April 14, 2016
Another CEO of a big American company has spoken up about the charge that he and his employees are “destroying the moral fabric” of America. Lowell McAdam of Verizon, in a post at LinkedIn, answered the charges (also addressed recently by General Electric CEO Jeff Immelt) that his company doesn’t pay the appropriate amount of tax, doesn’t invest in the U.S., and, specifically in Verizon’s case, is trying to force inappropriate concessions on the unionized portion of its workforce.
Today – as we have over our...
April 11, 2016
Over at the Foundation for Economic Education, Iain Murray and I give a short preview of our two forthcoming CEI papers on income inequality and poverty relief.
In the first, “People, Not Ratios: Priorities, Please,” we argue that inequality in itself is not the problem — poverty is.
Piketty and Krugman’s focus on income inequality treats people like statistics. Instead, we should focus on individuals’ actual standards of living and on ways to empower them — as individuals — to improve their lot.
In the second paper, “Policies to Help the Poor,” we suggest a policy agenda to make poor and middle-class individuals better off in absolute terms.
Of course, the elimination of global...
April 7, 2016
General Electric CEO Jeff Immelt has an interesting op-ed today in the Washington Post, hitting back against charges that his company is “destroying the moral fabric” of the country with a culture of corporate greed. The thrust of Immelt’s response is that, unlike politicians, companies like GE “create wealth and jobs, instead of just calling for them in speeches.”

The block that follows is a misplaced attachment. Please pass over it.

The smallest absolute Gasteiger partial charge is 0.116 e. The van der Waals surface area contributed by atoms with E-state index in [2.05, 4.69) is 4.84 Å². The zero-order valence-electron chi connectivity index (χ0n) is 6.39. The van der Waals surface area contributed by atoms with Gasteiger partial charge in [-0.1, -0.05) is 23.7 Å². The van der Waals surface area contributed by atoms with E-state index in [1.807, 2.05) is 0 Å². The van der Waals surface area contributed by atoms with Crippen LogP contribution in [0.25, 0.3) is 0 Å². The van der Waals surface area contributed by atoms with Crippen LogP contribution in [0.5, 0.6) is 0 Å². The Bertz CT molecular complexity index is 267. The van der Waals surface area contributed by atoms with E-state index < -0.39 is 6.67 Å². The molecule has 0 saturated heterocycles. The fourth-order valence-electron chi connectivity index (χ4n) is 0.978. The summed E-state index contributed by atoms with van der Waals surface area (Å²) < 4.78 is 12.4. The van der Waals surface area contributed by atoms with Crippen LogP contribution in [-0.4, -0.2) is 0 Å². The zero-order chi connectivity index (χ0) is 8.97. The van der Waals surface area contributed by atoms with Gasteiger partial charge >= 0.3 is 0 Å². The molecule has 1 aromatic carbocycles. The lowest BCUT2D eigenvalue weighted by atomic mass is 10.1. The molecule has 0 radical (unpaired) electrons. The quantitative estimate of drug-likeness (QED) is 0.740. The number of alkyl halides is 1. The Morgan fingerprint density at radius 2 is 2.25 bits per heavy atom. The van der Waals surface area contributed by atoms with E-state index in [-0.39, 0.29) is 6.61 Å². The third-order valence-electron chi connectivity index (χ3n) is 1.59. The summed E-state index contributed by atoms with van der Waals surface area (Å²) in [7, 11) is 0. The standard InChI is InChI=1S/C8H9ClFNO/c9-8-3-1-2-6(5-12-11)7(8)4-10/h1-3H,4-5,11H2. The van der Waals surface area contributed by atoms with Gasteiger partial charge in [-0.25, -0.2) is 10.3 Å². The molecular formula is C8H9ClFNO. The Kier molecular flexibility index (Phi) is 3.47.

March 28, 2016
Virginia’s Dillon rule prevents cities and counties from regulating the employment practices of private businesses. That bars them from setting minimum wages higher than the state or federal minimum wage, or adding new protected classes of employees at businesses’ expense (through anti-bias ordinances). That is good for businesses, promotes freedom of contract, and prevents a confusing patchwork quilt of regulation that varies from city to city and county to county. It is also one reason why Virginia has a better than average business climate.
North Carolina has now enacted legislation giving businesses the same protection (see, e.g., Section 143-422.2(c)). Unfortunately, it is part of...
February 29, 2016
When you hear about “crony capitalism,” what comes to mind? The Export-Import Bank? The ethanol mandate? Fannie Mae and Freddie Mac? Tax credits and loan guarantees for “green energy”? These are all prime examples of government intervention enriching narrow yet politically savvy corporate interests at the expense of taxpayers and consumers. But many other pernicious forms of crony capitalism slide under the radar. A case in point: the Federal Communications Commission’s (FCC) vetting of media and telecom mergers, a highly politicized process that empowers a few unelected bureaucrats to shape the future of entire markets.
Almost a year ago, the cable company Charter made a deal to purchase another cable company, Bright House Networks. Then, after the FCC decided to block another cable deal—Comcast’s attempted acquisition of Time Warner Cable (TWC)—Charter announced that it...
January 22, 2016